Tutorial: Moana Heart of Te’Fiti Pendant

Tutorial: Moana Heart of Te’Fiti Pendant

This weekend’s tutorial is a guide on making Disney’s Moana Heart of Te’Fiti pendant. The pendant–technically a piece of rock–is iconic to the movie, and is central to the plot.

When I made this tutorial, Moana was only recently released, and high resolution photos of the stone weren’t available yet, thus the end product isn’t as accurate as I’d like. Someday I may revisit this and make a more accurate tutorial!


 photo Moana-86.jpgReference from the Moana movie.
Materials:

  • Polymer clay in greens, pearl white, and translucent.
  • Scrap polymer clay
  • Mica powder
  • Microfine Glitter
  • Casting Epoxy (I use Castin’ Craft) and colorant (I use oil paints.)

 photo tefiti_1.jpgFirstly, I made a Skinner Blend using the pearl aqua green clay (my own blend of colors) and pearl white clay. Mica powder has been conditioned into each color to give it more shimmer, and the look of a precious rock. I didn’t want the rock to just be one slab of color, so I settled on making a soft gradient for it.

 photo tefiti_2.jpgThe Skinner Blend is a polymer clay technique for making gradients, and click here for a wonderful tutorial on it.

 photo tefiti_3.jpgI made the rock shape in scrap polymer clay, and go over it with the gradient. I usually use scrap clay to fill in insides of shapes or molds, so that nothing goes to waste.

 photo tefiti_4.jpgSmooth the gradient sheet over with a silicone tool. Now it looks more like a “rock”. Notice the rich shimmer thanks to the mica powder!

 photo tefiti_5.jpgI haven’t been able to take enough photos of this process, but next thing I do is roll a very thin sheet of translucent clay mixed with fine glitter, and then cut out shapes from it according to the shapes of the reference. I also cut out a shape from the rest of the gradient clay I made earlier, this time the darker part of it. I then put the cutouts over onto the base gradient rock, smoothing and blending it into it.

I then baked the rock in my oven, and then sand and buff it with a rotary tool. I meant for the stone to become a pendant, so I put in a screw pin into it.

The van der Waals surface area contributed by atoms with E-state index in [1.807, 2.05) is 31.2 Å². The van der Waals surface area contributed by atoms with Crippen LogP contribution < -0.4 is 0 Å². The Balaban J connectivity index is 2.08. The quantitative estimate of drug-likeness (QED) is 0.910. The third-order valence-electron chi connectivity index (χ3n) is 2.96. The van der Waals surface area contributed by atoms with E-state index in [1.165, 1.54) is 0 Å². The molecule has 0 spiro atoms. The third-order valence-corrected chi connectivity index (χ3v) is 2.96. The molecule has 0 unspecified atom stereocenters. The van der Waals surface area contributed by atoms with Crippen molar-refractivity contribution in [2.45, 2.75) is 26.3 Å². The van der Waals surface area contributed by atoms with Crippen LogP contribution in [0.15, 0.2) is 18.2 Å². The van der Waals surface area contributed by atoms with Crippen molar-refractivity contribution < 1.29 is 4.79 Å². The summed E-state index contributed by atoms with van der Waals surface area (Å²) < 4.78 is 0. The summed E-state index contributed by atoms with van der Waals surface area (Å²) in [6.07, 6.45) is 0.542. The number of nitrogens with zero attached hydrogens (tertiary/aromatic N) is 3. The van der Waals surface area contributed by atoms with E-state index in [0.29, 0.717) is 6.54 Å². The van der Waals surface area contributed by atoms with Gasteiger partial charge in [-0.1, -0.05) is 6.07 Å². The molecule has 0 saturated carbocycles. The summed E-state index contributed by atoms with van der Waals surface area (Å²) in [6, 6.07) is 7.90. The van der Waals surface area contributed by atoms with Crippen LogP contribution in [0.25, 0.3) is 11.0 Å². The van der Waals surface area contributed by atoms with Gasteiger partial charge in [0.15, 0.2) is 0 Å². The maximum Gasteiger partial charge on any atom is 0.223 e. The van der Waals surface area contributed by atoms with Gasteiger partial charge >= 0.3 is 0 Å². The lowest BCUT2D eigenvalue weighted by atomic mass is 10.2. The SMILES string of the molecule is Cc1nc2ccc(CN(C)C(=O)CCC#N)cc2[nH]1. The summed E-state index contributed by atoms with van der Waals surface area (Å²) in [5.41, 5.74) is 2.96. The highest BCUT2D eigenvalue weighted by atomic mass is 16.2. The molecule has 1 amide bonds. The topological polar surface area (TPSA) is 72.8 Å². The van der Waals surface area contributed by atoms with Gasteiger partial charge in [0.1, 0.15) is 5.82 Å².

photo tefiti_6.jpgI wanted to give the rock it’s “glow”, so I mixed some yellow green oil paint into casting epoxy, then coating the base rock with it. I let it cure for a day.

 photo tefiti_7.jpgNotice how there’s an illusion of the rock “glowing” when it’s hit by light? It looks really pretty! *w*

If you’re aiming for a more accurate stone, I’d suggest casting the entire thing in Casting Epoxy for that transparent look, and perhaps mixing in some glow in the dark powder!

I hope this tutorial still helped you out, and I may redo this stone when time permits!

xoxo Xarin

 

Polymer Clay 101: Conditioning your Clay

Polymer Clay 101: Conditioning your Clay

Polymer clay from the pack is oftentimes firm so that they can be manufactured into their respective blocks. Before you can morph it into your desired shape, first you condition it.

[B]”Conditioning” is actually just a really fancy word for kneading your clay, either with your hands, a clay roller, or a pasta machine.

Certain brands of clay are harder to condition than others (FIMO Classic, Kato) while some clay brands are made softer and easier to condition (Bakeshop, Sculpey III).

The bigger the piece of clay, the more time you need to spend conditioning it!

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[B]Clay not conditioned well or long enough often results in air bubbles trapped inside the clay, which mostly only show up after baking.

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Properly conditioned clay will bake with a smooth surface.

I can’t tell you how long to condition a clay on specific, because it really all depends on the amount of clay you’re working with. Just make sure that there are no hard bumps and lumps that you still feel while kneading the clay!

[B]”HELP! MY CLAY IS VERY TOUGH AND IT’S SO TOUGH TO CONDITION IT!”

Some clays are much tougher than others and can be difficult to condition for those with more delicate hands.

[B]Or sometimes you’re just unlucky and end up with “expired” clay—these are clay packs that are brittle, and fall apart and just not want to stick with each other when you start to handle them.

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[B]They get rock hard because the oil and moisture in them seems to have dried out. You can use a Clay Softener to help restore them and make conditioning easy, but a cheap alternative is to get a ziplock bag and put your clay in it, add a few drops of baby oil, and let it sit at least overnight. The clay will be much easier to work with in the morning!

Hope this helps! Feel free to ask more questions, and don’t forget that every Wednesday (GMT+8) I’ll be posting Polymer Clay tips for newbies, so please follow if you’d like to stay tuned!

xoxo Xarin

Polymer Clay 101: How long should I bake my clay for?

Polymer Clay 101: How long should I bake my clay for?

Hi everyone! For the month of June, I decided to publish beginner-friendly quick tips for polymer clay crafting each week! These are often asked questions by the beginner, and things that might take them time figuring out on their own. I know it took me quite some time figuring it these things out by myself!

This week’s often asked question is:

“How long should I bake my clay for??”

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